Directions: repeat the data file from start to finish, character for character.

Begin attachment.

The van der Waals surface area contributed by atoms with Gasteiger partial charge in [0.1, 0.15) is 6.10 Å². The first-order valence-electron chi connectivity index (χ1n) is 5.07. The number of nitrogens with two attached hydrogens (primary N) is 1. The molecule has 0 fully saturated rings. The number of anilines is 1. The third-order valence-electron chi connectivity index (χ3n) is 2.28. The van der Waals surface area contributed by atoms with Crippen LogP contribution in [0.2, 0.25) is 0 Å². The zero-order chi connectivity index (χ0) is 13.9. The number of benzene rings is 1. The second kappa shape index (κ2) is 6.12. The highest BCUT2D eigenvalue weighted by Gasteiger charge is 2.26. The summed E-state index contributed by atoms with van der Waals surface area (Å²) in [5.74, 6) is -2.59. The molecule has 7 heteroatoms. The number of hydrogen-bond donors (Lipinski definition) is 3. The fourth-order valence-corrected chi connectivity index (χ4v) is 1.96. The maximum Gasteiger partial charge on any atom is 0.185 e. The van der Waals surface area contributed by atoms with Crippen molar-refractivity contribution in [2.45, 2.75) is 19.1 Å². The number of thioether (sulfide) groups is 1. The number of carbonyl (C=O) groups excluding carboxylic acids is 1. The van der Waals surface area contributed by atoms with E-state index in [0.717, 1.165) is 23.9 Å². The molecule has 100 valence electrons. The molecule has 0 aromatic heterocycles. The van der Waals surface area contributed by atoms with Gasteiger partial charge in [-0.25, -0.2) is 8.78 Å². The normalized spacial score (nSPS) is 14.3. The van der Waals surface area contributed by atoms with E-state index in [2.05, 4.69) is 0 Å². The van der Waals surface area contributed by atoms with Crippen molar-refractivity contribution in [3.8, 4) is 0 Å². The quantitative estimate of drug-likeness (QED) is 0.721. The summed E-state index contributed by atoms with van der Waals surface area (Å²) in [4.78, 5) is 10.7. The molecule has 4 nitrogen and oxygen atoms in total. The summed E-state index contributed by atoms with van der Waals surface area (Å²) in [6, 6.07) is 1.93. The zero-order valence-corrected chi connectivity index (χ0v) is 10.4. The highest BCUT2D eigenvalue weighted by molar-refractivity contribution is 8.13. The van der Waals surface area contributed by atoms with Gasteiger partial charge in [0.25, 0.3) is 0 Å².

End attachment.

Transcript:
The van der Waals surface area contributed by atoms with Gasteiger partial charge in [0.1, 0.15) is 6.10 Å². The first-order valence-electron chi connectivity index (χ1n) is 5.07. The number of nitrogens with two attached hydrogens (primary N) is 1. The molecule has 0 fully saturated rings. The number of anilines is 1. The third-order valence-electron chi connectivity index (χ3n) is 2.28. The van der Waals surface area contributed by atoms with Crippen LogP contribution in [0.2, 0.25) is 0 Å². The zero-order chi connectivity index (χ0) is 13.9. The number of benzene rings is 1. The second kappa shape index (κ2) is 6.12. The highest BCUT2D eigenvalue weighted by Gasteiger charge is 2.26. The summed E-state index contributed by atoms with van der Waals surface area (Å²) in [5.74, 6) is -2.59. The molecule has 7 heteroatoms. The number of hydrogen-bond donors (Lipinski definition) is 3. The fourth-order valence-corrected chi connectivity index (χ4v) is 1.96. The maximum Gasteiger partial charge on any atom is 0.185 e. The van der Waals surface area contributed by atoms with Crippen molar-refractivity contribution in [2.45, 2.75) is 19.1 Å². The number of thioether (sulfide) groups is 1. The number of carbonyl (C=O) groups excluding carboxylic acids is 1. The van der Waals surface area contributed by atoms with E-state index in [0.717, 1.165) is 23.9 Å². The molecule has 100 valence electrons. The molecule has 0 aromatic heterocycles. The van der Waals surface area contributed by atoms with Gasteiger partial charge in [-0.25, -0.2) is 8.78 Å². The normalized spacial score (nSPS) is 14.3. The van der Waals surface area contributed by atoms with E-state index in [2.05, 4.69) is 0 Å². The van der Waals surface area contributed by atoms with Crippen molar-refractivity contribution in [3.8, 4) is 0 Å². The quantitative estimate of drug-likeness (QED) is 0.721. The summed E-state index contributed by atoms with van der Waals surface area (Å²) in [4.78, 5) is 10.7. The molecule has 4 nitrogen and oxygen atoms in total. The summed E-state index contributed by atoms with van der Waals surface area (Å²) in [6, 6.07) is 1.93. The zero-order valence-corrected chi connectivity index (χ0v) is 10.4. The highest BCUT2D eigenvalue weighted by molar-refractivity contribution is 8.13. The van der Waals surface area contributed by atoms with Gasteiger partial charge in [0.25, 0.3) is 0 Å².